This really spawned a conversation of power level. Brandon was disheartened at this point in the battle as things looked a bit rough for him. I assured him that as long as he had that Bloodthirster, there was always hope. Point for point, I have a hard time finding anything in the game that can remotely deal with him. Sure, there are things that can get lucky, but he’s so awesome. Brandon made a list of things in other codecies that were quite good, but I’m not sure any of them stood up to the ‘thirster for his points cost.

Anywho, my fears about the bloodthirster confirmed, he continued on with his turn.

The Defiler made what I considered to be an odd choice, and dropped his flamer & autocannon on a nearby squad of genestealers, killing most of them and then making/failing his charge on the last couple.

This brought up the second debate/conversation of the turn. The crux was that he’d rolled enough of a charge to make it to my first genestealer, were he to charge in a straight line; however, if he were to move forward in a straight line, the large spikes on the defiler’s leg would come into contact with another genestealer who was in the way (who just managed to live through a volley of cultist fire). Brandon figured this was fine because the spikes weren’t part of the hull of the vehicle, but I’m not sure RAW say anything about hulls. Ultimately I let him make the call, and he opted for a 4+ roll (which he made), and then proceeded to dispatch with the ‘stealers. I’m guessing there’s a rules type person out there that might be able to make this call conclusively, so I’m putting it out there for y’all.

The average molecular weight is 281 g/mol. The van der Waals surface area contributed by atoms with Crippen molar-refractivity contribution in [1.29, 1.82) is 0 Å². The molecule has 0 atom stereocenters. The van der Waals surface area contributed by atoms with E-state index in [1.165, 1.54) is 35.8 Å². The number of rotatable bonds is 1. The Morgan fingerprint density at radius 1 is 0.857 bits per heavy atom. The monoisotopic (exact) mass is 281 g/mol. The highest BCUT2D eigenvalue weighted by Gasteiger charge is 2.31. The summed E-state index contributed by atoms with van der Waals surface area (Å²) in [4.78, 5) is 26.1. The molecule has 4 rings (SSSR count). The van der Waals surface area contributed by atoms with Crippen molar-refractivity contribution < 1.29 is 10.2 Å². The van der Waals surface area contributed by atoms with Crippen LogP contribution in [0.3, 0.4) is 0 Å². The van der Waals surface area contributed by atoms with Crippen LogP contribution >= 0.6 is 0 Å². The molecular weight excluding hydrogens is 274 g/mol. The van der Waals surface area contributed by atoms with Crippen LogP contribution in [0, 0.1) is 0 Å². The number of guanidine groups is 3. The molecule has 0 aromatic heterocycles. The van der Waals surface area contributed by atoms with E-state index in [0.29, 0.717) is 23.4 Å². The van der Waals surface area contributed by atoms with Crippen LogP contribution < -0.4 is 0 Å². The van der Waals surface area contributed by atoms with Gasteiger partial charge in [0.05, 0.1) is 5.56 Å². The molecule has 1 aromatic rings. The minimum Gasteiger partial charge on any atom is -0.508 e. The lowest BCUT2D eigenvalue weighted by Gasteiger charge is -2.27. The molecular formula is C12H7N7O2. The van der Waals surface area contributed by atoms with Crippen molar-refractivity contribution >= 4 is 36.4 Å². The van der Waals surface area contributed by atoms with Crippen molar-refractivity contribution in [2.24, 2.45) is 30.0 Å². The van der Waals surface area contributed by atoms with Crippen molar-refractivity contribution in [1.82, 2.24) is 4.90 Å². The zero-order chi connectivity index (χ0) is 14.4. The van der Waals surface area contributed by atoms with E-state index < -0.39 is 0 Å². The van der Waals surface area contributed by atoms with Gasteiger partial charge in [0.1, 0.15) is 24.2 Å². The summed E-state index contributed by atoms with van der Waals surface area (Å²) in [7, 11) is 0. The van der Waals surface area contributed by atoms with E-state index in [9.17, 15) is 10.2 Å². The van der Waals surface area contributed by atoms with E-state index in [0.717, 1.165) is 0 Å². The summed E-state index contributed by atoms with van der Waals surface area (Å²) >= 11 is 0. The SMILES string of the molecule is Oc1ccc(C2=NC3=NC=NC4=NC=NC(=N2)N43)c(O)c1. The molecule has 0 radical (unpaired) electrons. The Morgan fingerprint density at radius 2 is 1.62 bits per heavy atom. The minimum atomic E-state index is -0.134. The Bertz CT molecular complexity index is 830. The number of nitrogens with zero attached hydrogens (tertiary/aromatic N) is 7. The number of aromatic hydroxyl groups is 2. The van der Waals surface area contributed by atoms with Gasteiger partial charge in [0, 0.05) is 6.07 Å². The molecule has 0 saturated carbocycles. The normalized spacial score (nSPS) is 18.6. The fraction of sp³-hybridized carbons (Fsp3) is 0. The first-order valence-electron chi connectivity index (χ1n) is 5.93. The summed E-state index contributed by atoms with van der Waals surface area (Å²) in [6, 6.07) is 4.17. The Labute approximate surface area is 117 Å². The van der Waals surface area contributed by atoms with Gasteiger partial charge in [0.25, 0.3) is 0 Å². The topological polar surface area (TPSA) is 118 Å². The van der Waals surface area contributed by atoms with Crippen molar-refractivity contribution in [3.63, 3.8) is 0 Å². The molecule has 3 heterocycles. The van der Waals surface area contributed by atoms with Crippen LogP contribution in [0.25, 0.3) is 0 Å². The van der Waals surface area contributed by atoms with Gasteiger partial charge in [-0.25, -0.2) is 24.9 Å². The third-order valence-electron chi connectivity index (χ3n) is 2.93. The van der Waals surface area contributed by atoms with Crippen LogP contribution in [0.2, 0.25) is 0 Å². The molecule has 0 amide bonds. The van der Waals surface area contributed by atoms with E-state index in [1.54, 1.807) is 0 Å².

Turn 3: Hive Fleet Proteus

wh39kTyranidsVBrandon (21)I kept hunting his kill points, and tried not to worry about the greater daemon wreaking havoc around the board. To help allay my fears, I threw a squad of 10ish termagants into him, bolstered that he couldn’t escape for a turn while they were inside my 24” synapse bubble. For other charges basically ever other unit he had saw some sort of combat this turn.